The visit is part of an investigation into the most appropriate way to structure a programme of simplifying and consolidating legislation in Wales, with the goal of achieving a cohesive Welsh “statute book”.
New Zealand has interesting arrangements in place to ensure access to legislation, and more generally has systems of developing and drafting legislation that are different to those used in the UK. The systems may offer a partial precedent that Wales could use in developing its own systems needed with the growth of legislation emanating from the National Assembly in Cardiff.
In Wellington, the Counsel General, will meet The Rt Hon Sir Geoffrey Palmer SC, a former Prime Minister, Minister of Justice and Attorney General of New Zealand, who was responsible for considerable reforms to the country's constitutional framework. He will also meet the current Attorney General, The Hon Chris Finlayson MP, the Solicitor General, Michael Heron, Chief Parliamentary Counsel Bill Moore, and the President of the Law Commission, Sir Grant Hammond SC. He will visit the Supreme Court, and meet Supreme Court Justice The Honourable Justice John McGrath.
Speaking ahead of his visit, Theodore Huckle QC said:
"I have previously announced our aim to bring forward a comprehensive programme of consolidation and revision of Welsh law, with the goal of achieving a cohesive body of Welsh legislation. The goal is to develop a Welsh statute book, and to influence its shape and character.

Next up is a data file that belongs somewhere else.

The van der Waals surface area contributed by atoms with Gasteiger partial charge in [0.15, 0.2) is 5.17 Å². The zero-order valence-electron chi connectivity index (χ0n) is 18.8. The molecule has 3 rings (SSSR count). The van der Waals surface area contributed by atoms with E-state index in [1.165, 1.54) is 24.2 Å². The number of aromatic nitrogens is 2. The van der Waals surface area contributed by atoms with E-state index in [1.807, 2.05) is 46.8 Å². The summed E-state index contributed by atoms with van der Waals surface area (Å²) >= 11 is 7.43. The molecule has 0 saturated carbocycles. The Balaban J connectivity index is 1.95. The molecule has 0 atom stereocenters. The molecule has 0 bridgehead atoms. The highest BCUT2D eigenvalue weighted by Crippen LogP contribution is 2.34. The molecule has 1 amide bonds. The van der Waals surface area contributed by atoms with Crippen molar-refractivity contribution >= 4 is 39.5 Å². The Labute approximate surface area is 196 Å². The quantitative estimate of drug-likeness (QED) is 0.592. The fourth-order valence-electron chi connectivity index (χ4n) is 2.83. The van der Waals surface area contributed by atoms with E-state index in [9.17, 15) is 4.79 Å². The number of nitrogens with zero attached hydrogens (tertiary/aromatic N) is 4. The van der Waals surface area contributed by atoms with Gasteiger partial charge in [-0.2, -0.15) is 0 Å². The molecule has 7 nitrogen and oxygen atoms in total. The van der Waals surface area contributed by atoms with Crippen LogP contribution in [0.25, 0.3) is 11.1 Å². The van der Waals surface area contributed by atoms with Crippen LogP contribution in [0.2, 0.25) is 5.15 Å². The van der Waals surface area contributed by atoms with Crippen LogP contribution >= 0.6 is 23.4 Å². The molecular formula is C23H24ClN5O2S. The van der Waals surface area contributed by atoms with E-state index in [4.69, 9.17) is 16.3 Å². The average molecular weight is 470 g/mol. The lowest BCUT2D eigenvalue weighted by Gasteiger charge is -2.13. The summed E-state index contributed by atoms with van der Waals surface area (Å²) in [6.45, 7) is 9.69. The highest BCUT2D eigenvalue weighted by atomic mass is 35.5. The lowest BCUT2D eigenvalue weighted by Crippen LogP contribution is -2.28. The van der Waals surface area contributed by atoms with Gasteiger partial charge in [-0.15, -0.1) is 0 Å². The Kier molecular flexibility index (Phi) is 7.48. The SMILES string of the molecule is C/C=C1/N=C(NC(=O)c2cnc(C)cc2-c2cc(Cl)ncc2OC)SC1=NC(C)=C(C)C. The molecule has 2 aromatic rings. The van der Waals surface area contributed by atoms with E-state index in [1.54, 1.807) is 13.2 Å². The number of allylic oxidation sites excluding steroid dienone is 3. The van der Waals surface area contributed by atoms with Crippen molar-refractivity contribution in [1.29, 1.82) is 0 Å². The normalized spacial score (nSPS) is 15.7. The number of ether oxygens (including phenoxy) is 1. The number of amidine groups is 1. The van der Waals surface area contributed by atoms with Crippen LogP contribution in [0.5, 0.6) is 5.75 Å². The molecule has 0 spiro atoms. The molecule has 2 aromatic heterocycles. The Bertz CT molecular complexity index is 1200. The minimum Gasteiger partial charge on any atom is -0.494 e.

"Accessing Welsh legislation and understanding the law as it applies to Wales is currently difficult due to it being intertwined with laws that apply also to England and the rest of the UK. Wales's unique circumstances require an innovative approach, looking beyond what has historically been done in the UK to reform and consolidate legislation, and we can certainly learn from the experience of Commonwealth countries such as New Zealand and Canada."
The principle of consolidation is shortly to be entrenched in New Zealand with the Attorney General to be under a duty to promote a rolling programme of consolidation Bills. Consolidation is also assisted in New Zealand in the way the statute book is structured due to there being an element of codification.
Like New Zealand, Australia also has a system where laws are regularly consolidated. During a short stop-over in Sydney, the Counsel General will take the opportunity to meet to discuss these issues with the Attorney General of New South Wales, The Hon Greg Smith SC MP, Don Colaguiri, the Chief Parliamentary Counsel of New South Wales (NSW) and Paul Millar, General Counsel, Department of the Premier, Government of New South Wales.
Mr Huckle added:
"It is important to learn from the experience of others and to explore structures and procedures that have been put in place in other Commonwealth jurisdictions. The visit also offers an opportunity to raise the profile of the Welsh Government as an institution willing to work proactively to improve accessibility to Welsh law.
"My visit to New Zealand and Australia will provide an opportunity to gain an insight into how the systems in place in the various jurisdictions work in practice, and how they might be tailored to respond to the current issues that we face in Wales. This will help us ensure that any reforms we put in place are based on the best possible evidence and so result in a system best suited to the needs of Wales."